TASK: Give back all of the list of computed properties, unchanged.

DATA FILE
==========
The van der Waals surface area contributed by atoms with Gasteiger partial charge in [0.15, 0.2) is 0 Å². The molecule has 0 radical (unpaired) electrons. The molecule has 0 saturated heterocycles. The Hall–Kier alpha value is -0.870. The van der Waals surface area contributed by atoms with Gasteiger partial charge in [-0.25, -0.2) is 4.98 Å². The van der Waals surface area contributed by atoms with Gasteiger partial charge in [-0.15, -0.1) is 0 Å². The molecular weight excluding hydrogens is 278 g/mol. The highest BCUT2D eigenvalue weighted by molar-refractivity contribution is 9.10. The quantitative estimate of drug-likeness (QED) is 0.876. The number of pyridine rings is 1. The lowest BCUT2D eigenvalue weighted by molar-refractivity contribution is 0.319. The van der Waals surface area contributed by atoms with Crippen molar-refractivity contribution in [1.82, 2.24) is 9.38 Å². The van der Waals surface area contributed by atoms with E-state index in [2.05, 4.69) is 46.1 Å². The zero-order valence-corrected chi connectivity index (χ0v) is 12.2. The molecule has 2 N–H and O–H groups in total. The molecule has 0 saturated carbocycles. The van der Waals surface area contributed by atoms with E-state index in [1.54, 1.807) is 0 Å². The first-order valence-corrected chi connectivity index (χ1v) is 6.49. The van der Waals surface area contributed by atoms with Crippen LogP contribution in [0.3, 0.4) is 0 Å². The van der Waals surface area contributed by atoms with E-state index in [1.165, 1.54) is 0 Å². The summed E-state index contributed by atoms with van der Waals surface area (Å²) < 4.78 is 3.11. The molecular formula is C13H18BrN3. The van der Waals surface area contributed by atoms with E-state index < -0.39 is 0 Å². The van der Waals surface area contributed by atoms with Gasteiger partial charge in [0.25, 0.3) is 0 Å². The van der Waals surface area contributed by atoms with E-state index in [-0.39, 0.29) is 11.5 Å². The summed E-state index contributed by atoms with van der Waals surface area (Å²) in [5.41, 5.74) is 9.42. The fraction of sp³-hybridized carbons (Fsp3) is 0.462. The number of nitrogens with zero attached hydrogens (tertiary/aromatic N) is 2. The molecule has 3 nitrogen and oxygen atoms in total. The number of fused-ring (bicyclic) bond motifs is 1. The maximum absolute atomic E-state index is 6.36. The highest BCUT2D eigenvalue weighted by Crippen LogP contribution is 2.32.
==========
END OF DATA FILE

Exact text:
The van der Waals surface area contributed by atoms with Gasteiger partial charge in [0.15, 0.2) is 0 Å². The molecule has 0 radical (unpaired) electrons. The molecule has 0 saturated heterocycles. The Hall–Kier alpha value is -0.870. The van der Waals surface area contributed by atoms with Gasteiger partial charge in [-0.25, -0.2) is 4.98 Å². The van der Waals surface area contributed by atoms with Gasteiger partial charge in [-0.15, -0.1) is 0 Å². The molecular weight excluding hydrogens is 278 g/mol. The highest BCUT2D eigenvalue weighted by molar-refractivity contribution is 9.10. The quantitative estimate of drug-likeness (QED) is 0.876. The number of pyridine rings is 1. The lowest BCUT2D eigenvalue weighted by molar-refractivity contribution is 0.319. The van der Waals surface area contributed by atoms with Crippen molar-refractivity contribution in [1.82, 2.24) is 9.38 Å². The van der Waals surface area contributed by atoms with E-state index in [2.05, 4.69) is 46.1 Å². The zero-order valence-corrected chi connectivity index (χ0v) is 12.2. The molecule has 2 N–H and O–H groups in total. The molecule has 0 saturated carbocycles. The van der Waals surface area contributed by atoms with E-state index in [1.54, 1.807) is 0 Å². The first-order valence-corrected chi connectivity index (χ1v) is 6.49. The van der Waals surface area contributed by atoms with Crippen LogP contribution in [0.3, 0.4) is 0 Å². The van der Waals surface area contributed by atoms with E-state index in [1.165, 1.54) is 0 Å². The summed E-state index contributed by atoms with van der Waals surface area (Å²) < 4.78 is 3.11. The molecular formula is C13H18BrN3. The van der Waals surface area contributed by atoms with E-state index < -0.39 is 0 Å². The van der Waals surface area contributed by atoms with Gasteiger partial charge in [0.25, 0.3) is 0 Å². The van der Waals surface area contributed by atoms with E-state index in [-0.39, 0.29) is 11.5 Å². The summed E-state index contributed by atoms with van der Waals surface area (Å²) in [5.41, 5.74) is 9.42. The fraction of sp³-hybridized carbons (Fsp3) is 0.462. The number of nitrogens with zero attached hydrogens (tertiary/aromatic N) is 2. The molecule has 3 nitrogen and oxygen atoms in total. The number of fused-ring (bicyclic) bond motifs is 1. The maximum absolute atomic E-state index is 6.36. The highest BCUT2D eigenvalue weighted by Crippen LogP contribution is 2.32.